Yao, Yunzhi; Ren, Dong; Rider, David A.; Cai, Wanzhi

2012-01-01

396

African Outreach Workshop 1974.  

ERIC Educational Resources Information Center

This report discusses the 1974 African Outreach Workshop planned and coordinated by the African Studies Program at the University of Illinois at Urbana-Champaign. Its major aim was to assist teachers in developing curriculum units on African using materials available in their local community. A second aim was for the African Studies Program to

Schmidt, Nancy J.

397

Regional diversity patterns in African bovids, hyaenids, and felids during the past 3 million years: the role of taphonomic bias and implications for the evolution of Paranthropus  

NASA Astrophysics Data System (ADS)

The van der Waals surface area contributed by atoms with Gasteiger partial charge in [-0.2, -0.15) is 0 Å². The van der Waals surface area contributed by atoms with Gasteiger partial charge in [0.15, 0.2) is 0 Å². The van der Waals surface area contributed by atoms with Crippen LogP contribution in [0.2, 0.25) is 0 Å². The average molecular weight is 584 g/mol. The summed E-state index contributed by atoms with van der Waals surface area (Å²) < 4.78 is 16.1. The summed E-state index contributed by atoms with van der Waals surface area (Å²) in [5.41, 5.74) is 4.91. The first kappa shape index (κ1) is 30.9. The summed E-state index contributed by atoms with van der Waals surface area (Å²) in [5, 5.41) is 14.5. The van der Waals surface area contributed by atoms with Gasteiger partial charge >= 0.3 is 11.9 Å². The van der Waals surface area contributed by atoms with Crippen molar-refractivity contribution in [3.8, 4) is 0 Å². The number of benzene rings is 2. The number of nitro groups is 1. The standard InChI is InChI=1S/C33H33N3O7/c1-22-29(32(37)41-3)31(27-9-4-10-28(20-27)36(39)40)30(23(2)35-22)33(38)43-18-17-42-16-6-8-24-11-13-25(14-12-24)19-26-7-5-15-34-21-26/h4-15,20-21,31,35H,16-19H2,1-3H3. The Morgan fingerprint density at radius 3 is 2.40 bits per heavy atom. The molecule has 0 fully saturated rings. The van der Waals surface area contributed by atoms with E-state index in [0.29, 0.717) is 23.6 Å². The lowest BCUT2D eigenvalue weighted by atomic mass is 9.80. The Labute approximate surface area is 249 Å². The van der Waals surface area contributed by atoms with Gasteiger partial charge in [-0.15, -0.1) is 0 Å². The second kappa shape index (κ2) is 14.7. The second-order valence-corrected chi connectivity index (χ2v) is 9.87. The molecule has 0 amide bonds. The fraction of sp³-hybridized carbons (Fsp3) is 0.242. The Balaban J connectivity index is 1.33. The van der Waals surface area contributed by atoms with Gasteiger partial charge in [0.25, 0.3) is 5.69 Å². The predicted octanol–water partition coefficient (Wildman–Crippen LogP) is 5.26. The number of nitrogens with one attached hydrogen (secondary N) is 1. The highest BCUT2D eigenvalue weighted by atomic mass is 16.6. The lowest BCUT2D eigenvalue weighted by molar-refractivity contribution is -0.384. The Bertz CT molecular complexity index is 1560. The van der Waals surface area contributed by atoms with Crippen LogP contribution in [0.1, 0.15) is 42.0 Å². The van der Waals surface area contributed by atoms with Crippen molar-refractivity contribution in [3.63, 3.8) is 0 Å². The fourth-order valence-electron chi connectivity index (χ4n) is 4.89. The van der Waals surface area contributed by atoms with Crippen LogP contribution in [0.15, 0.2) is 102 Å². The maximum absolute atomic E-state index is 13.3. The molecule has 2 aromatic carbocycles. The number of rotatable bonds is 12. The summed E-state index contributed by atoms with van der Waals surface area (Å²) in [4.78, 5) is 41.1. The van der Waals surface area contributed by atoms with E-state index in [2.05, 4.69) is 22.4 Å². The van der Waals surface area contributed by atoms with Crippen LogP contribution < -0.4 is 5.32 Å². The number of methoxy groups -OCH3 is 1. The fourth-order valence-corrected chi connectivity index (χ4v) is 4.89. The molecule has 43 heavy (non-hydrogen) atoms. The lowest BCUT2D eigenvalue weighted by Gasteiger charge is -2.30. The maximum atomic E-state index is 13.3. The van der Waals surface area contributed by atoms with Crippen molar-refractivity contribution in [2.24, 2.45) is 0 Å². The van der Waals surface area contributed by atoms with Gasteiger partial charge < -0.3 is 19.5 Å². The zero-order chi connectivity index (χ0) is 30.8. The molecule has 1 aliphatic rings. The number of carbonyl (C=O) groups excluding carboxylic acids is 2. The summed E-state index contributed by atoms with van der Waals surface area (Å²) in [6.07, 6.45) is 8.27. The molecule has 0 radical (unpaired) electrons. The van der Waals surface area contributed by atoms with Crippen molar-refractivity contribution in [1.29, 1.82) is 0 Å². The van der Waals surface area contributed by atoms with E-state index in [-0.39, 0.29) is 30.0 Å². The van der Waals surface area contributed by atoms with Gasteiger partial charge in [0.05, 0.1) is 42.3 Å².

Reconstructing patterns of Plio-Pleistocene mammalian faunal exchange between eastern and southern Africa may help us to better understand patterns of evolution within the hominin clade. However, differences in geological context, taphonomic history and collection methods, as well as a lack of a precise chronology in one of the regions, complicate attempts to compare the faunas of the two regions, but access to new comprehensive datasets encouraged us to re-examine this critical time period in the African paleontological record. In this study, we examine the biogeographic histories of three terrestrial African mammalian families whose fossil records span the past 3 million years to test hypotheses related to the evolutionary history of the hominin genus Paranthropus. We used presence/absence data for 117 species from 38 genera within the family Bovidae and 34 species from 15 genera within the families Hyaenidae and Felidae from 52 eastern African and 40 southern African fossil localities. These assemblages were placed into 500 ka time slices and compared at both the genus and species level using the Jaccard index of faunal similarity. Our findings indicate that sampling biases have more effect on the patterns of interchange between eastern and southern African Bovidae than they do the patterns of interchange seen in the Hyaenidae and Felidae. However, even when these biases are taken into account there are persistent differences in the degree of interchange within and between these families. These findings suggest that mammalian groups (including hominins) can have very different histories of exchange between eastern and southern Africa over the past 3 million years. There is no a priori reason why any of the three families we examined is a suitable proxy for the eastern and southern African hyper-megadont and megadont hominin taxa presently included in Paranthropus, but of the three we suggest that the Bovidae is likely to come closest to being an appropriate proxy. The results of this comparative study are consistent with relatively independent evolutionary trajectories in the two regions for the hominins that are presently included in the genus Paranthropus.